The picture shows the Dilophosaurus skull that enabled Dr Welles to classify this animal as a separate genus and to give this animal the name “double crested lizard”.  The right side of the skull is shown with the snout facing to the right of the screen.  The red arrow at the top is pointing to the distinctive crest, whilst the lower arrow indicates the relatively loose attachment of the premaxilla to the maxilla and the resulting distinctive kink in the upper jaw of this dinosaur.

The two, thin and bony semi-circular crests on the head were too fragile to be used as weapons.  Perhaps they were different between males and females and indicated sexual dimorphism.  Or perhaps they were brightly coloured and used by males in displays to win females.  From the size of the orbit in the skull (the large hole in the middle of the skull), it can be deduced that eyesight was an important sense for this dinosaur.  Studies have shown that dinosaurs may have had good colour vision so colour may have been very important to these particular dinosaurs, perhaps to display social status in the group or dominance over rivals.

These factors where considered when the artists and sculptors came to redesign the colour palette on their Dilophosaurus.  They chose a bright red colour scheme perhaps reflecting the importance of colour in the lives of this aggressive carnivore.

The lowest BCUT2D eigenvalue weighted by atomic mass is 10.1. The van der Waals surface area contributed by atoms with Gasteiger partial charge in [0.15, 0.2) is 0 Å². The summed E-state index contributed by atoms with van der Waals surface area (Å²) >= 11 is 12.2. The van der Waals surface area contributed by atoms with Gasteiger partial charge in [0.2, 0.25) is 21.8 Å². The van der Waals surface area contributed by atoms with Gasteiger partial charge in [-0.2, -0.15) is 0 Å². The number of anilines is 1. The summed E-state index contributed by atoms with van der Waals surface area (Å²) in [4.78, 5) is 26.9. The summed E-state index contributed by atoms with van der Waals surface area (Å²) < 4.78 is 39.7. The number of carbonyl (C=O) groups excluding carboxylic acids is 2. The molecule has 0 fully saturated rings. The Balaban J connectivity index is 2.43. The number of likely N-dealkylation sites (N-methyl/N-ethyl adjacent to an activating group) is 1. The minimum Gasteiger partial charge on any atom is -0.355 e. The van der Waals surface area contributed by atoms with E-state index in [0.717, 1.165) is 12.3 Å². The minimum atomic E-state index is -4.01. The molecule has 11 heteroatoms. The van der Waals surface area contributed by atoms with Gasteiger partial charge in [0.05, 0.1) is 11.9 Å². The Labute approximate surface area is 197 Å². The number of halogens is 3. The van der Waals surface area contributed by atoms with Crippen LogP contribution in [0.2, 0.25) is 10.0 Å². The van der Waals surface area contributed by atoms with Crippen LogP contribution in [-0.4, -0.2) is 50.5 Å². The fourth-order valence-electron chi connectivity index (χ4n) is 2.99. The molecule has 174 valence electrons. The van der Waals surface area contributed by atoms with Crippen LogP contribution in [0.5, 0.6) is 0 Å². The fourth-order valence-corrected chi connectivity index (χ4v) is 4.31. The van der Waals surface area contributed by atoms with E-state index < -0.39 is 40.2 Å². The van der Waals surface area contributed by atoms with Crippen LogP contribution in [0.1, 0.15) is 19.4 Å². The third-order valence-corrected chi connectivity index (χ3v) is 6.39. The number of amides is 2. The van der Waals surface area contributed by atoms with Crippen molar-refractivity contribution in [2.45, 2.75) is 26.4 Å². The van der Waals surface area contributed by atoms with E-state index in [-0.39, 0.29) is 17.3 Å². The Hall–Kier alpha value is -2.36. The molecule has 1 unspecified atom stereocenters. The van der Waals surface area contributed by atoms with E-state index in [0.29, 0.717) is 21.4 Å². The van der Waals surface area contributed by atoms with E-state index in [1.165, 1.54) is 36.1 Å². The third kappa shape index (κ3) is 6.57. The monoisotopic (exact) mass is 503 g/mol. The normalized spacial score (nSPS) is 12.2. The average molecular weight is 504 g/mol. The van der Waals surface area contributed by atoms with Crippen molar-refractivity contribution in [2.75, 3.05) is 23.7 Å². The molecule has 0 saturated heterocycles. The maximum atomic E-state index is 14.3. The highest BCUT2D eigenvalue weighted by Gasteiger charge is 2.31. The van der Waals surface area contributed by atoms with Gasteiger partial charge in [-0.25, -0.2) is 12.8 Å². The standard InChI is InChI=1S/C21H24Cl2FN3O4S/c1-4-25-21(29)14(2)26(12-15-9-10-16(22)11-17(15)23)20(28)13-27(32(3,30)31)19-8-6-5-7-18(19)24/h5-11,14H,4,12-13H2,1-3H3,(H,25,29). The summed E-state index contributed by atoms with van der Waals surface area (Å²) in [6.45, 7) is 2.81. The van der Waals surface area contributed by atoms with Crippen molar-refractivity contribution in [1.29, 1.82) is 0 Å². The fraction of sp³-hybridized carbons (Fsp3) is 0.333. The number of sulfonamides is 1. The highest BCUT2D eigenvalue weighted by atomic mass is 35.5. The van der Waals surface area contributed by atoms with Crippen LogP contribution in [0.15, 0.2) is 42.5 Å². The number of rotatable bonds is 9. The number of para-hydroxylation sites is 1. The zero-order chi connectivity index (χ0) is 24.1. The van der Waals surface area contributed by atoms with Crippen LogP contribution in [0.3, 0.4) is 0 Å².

The Dilophosaurus Model from Bullyland

“Double Crested Lizard”

Picture Credit: Everything Dinosaur

To view the scale model of Dilophosaurus: Dinosaur Toys for Girls – Dinosaur Models

The jaws of this dinosaur were quite light and delicate, with many sharp, but slender teeth.  Some scientists have suggested that the jaws were too light-weight to cope with struggling prey and that Dilophosaurus may have been a scavenger feeding on the kills of other predators.  This was taken into consideration when painting this new version of Dilophosaurus, living in a mainly green and brown world (Dilophosaurus evolved long before the first flowering plants), a red colouration would have made this animal stand out.  It could be seen from a long distance and being an aggressive red colour perhaps Dilophosaurus could have put up an impressive display.  This may have been enough to drive off a larger predator from a carcase.